Hair loss, which can affect up to 70 per cent of men and 50 per cent of women at some stage of their lives, is usually related to a genetic or medical condition. However, nutrition as well as lifestyle factors such as stress can also have an impact on hair loss conditions, in particular for people with a genetic predisposition to it, says trichologist Kate Dawes from Medical Hair Restoration.
People often come in to see me who are finding that all of a sudden their hair is falling out all over the place. This sudden hair loss, rather than a gradual hair loss is often due to stress.
After talking to the patient for a while I usually find out that they are going through, or have been through a trauma, such as a relationship breakdown. Often, conditions such as alopecia areata or telogen effluvium can be aggravated by stress.
Female hair loss patients referred to her are requested to ask their general practitioner for a comprehensive series of blood tests. The blood tests required are: FBC full blood count, Se Ferritin, TSH- Thyroid Stimulating Hormone, BSL Blood Sugar Level, FSH Follicle Stimulating Hormone, E2 Estradiol & ESR.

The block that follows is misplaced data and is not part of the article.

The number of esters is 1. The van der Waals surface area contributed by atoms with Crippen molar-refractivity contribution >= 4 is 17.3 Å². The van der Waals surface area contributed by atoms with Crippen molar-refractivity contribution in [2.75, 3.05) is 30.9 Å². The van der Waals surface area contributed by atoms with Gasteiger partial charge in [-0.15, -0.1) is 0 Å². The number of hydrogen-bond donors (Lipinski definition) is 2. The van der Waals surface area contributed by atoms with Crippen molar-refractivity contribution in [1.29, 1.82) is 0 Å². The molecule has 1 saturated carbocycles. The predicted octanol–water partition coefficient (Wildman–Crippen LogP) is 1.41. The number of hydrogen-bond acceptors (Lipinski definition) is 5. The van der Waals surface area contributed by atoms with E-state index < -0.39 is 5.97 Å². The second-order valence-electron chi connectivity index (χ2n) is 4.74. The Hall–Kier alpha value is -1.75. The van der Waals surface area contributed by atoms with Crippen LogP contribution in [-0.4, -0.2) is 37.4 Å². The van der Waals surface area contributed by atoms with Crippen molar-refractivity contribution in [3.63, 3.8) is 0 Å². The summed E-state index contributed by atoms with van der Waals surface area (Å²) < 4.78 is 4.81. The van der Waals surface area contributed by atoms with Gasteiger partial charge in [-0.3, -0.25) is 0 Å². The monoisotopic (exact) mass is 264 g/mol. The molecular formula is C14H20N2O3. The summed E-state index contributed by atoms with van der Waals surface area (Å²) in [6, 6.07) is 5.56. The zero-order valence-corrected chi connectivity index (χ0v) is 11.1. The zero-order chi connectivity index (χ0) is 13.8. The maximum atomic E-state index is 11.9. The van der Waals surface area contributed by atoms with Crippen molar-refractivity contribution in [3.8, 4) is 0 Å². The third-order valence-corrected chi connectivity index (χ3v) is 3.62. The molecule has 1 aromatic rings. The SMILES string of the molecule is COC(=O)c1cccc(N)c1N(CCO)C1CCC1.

Further background is sought to ascertain how long the patient has been suffering hair loss, if the hair loss is noticeable to other people, if it falling out by the roots or breaking and if the loss is patchy or generalised.
Kate also asks patients if there has been any trauma, stress, fever, major operations, child birth or medication in the last two years. It is also important to find out if the patient has a family history of hair loss. Many patients often come in to see her during the recovery phase and all they need is reassurance that their condition will improve. We also consider food supplements and adjunctive therapies to assist relaxation.